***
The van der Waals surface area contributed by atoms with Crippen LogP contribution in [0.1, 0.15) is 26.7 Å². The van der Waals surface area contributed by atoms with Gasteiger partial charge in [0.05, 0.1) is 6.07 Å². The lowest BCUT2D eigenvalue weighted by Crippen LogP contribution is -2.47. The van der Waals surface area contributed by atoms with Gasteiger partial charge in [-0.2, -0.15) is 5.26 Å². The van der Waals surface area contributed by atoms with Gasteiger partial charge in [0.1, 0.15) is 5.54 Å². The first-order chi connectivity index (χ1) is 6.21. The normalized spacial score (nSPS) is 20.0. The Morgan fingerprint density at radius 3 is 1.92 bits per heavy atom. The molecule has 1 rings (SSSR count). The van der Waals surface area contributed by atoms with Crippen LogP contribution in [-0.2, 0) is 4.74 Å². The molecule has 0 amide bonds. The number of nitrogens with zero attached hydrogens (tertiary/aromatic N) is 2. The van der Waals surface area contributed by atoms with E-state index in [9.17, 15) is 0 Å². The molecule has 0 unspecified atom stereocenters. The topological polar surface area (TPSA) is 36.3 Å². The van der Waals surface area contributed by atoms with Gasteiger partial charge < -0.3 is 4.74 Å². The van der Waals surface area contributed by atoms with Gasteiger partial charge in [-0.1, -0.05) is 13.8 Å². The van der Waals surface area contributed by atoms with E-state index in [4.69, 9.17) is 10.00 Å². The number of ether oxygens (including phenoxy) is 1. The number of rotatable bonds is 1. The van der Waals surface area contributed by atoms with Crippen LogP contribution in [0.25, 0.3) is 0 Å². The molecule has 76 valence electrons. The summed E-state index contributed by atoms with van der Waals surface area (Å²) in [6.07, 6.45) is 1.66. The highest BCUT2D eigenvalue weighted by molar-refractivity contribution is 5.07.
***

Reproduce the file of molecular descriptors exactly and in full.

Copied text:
The van der Waals surface area contributed by atoms with Crippen LogP contribution in [0.1, 0.15) is 26.7 Å². The van der Waals surface area contributed by atoms with Gasteiger partial charge in [0.05, 0.1) is 6.07 Å². The lowest BCUT2D eigenvalue weighted by Crippen LogP contribution is -2.47. The van der Waals surface area contributed by atoms with Gasteiger partial charge in [-0.2, -0.15) is 5.26 Å². The van der Waals surface area contributed by atoms with Gasteiger partial charge in [0.1, 0.15) is 5.54 Å². The first-order chi connectivity index (χ1) is 6.21. The normalized spacial score (nSPS) is 20.0. The Morgan fingerprint density at radius 3 is 1.92 bits per heavy atom. The molecule has 1 rings (SSSR count). The van der Waals surface area contributed by atoms with Crippen LogP contribution in [-0.2, 0) is 4.74 Å². The molecule has 0 amide bonds. The number of nitrogens with zero attached hydrogens (tertiary/aromatic N) is 2. The van der Waals surface area contributed by atoms with E-state index in [9.17, 15) is 0 Å². The molecule has 0 unspecified atom stereocenters. The topological polar surface area (TPSA) is 36.3 Å². The van der Waals surface area contributed by atoms with Gasteiger partial charge < -0.3 is 4.74 Å². The van der Waals surface area contributed by atoms with Gasteiger partial charge in [-0.1, -0.05) is 13.8 Å². The van der Waals surface area contributed by atoms with E-state index in [4.69, 9.17) is 10.00 Å². The number of ether oxygens (including phenoxy) is 1. The number of rotatable bonds is 1. The van der Waals surface area contributed by atoms with Crippen LogP contribution in [0.25, 0.3) is 0 Å². The molecule has 76 valence electrons. The summed E-state index contributed by atoms with van der Waals surface area (Å²) in [6.07, 6.45) is 1.66. The highest BCUT2D eigenvalue weighted by molar-refractivity contribution is 5.07.